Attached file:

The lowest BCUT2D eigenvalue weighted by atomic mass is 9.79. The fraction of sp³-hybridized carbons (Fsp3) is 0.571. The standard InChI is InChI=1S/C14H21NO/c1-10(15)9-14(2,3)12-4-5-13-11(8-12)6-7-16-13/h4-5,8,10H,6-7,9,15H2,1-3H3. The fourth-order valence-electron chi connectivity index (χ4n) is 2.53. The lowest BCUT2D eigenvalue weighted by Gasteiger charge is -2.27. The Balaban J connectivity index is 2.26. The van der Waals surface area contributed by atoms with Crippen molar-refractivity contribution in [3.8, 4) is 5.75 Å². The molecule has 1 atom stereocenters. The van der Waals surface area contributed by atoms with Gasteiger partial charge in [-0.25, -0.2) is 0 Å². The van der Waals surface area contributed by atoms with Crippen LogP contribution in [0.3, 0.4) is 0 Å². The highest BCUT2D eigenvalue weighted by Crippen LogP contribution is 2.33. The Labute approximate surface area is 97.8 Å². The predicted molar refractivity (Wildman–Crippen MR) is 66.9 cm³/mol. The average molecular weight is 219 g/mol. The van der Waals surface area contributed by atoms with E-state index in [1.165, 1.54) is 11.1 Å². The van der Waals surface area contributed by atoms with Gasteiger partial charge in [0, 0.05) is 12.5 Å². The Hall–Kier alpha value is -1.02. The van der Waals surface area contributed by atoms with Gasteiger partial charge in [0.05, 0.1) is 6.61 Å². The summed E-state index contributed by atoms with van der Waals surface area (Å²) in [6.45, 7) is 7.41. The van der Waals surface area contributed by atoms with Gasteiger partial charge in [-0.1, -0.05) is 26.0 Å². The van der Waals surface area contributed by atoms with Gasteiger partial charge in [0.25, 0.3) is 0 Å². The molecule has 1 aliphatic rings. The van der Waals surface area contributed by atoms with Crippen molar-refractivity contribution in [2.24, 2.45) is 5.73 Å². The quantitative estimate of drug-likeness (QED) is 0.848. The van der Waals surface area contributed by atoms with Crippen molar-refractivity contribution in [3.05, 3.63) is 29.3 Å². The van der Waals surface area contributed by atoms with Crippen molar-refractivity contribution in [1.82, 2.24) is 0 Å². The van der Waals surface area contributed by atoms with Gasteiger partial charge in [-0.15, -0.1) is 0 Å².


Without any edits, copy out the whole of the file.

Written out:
The lowest BCUT2D eigenvalue weighted by atomic mass is 9.79. The fraction of sp³-hybridized carbons (Fsp3) is 0.571. The standard InChI is InChI=1S/C14H21NO/c1-10(15)9-14(2,3)12-4-5-13-11(8-12)6-7-16-13/h4-5,8,10H,6-7,9,15H2,1-3H3. The fourth-order valence-electron chi connectivity index (χ4n) is 2.53. The lowest BCUT2D eigenvalue weighted by Gasteiger charge is -2.27. The Balaban J connectivity index is 2.26. The van der Waals surface area contributed by atoms with Crippen molar-refractivity contribution in [3.8, 4) is 5.75 Å². The molecule has 1 atom stereocenters. The van der Waals surface area contributed by atoms with Gasteiger partial charge in [-0.25, -0.2) is 0 Å². The van der Waals surface area contributed by atoms with Crippen LogP contribution in [0.3, 0.4) is 0 Å². The highest BCUT2D eigenvalue weighted by Crippen LogP contribution is 2.33. The Labute approximate surface area is 97.8 Å². The predicted molar refractivity (Wildman–Crippen MR) is 66.9 cm³/mol. The average molecular weight is 219 g/mol. The van der Waals surface area contributed by atoms with E-state index in [1.165, 1.54) is 11.1 Å². The van der Waals surface area contributed by atoms with Gasteiger partial charge in [0, 0.05) is 12.5 Å². The Hall–Kier alpha value is -1.02. The van der Waals surface area contributed by atoms with Gasteiger partial charge in [0.05, 0.1) is 6.61 Å². The summed E-state index contributed by atoms with van der Waals surface area (Å²) in [6.45, 7) is 7.41. The van der Waals surface area contributed by atoms with Gasteiger partial charge in [-0.1, -0.05) is 26.0 Å². The van der Waals surface area contributed by atoms with Gasteiger partial charge in [0.25, 0.3) is 0 Å². The molecule has 1 aliphatic rings. The van der Waals surface area contributed by atoms with Crippen molar-refractivity contribution in [2.24, 2.45) is 5.73 Å². The quantitative estimate of drug-likeness (QED) is 0.848. The van der Waals surface area contributed by atoms with Crippen molar-refractivity contribution in [3.05, 3.63) is 29.3 Å². The van der Waals surface area contributed by atoms with Crippen molar-refractivity contribution in [1.82, 2.24) is 0 Å². The van der Waals surface area contributed by atoms with Gasteiger partial charge in [-0.15, -0.1) is 0 Å².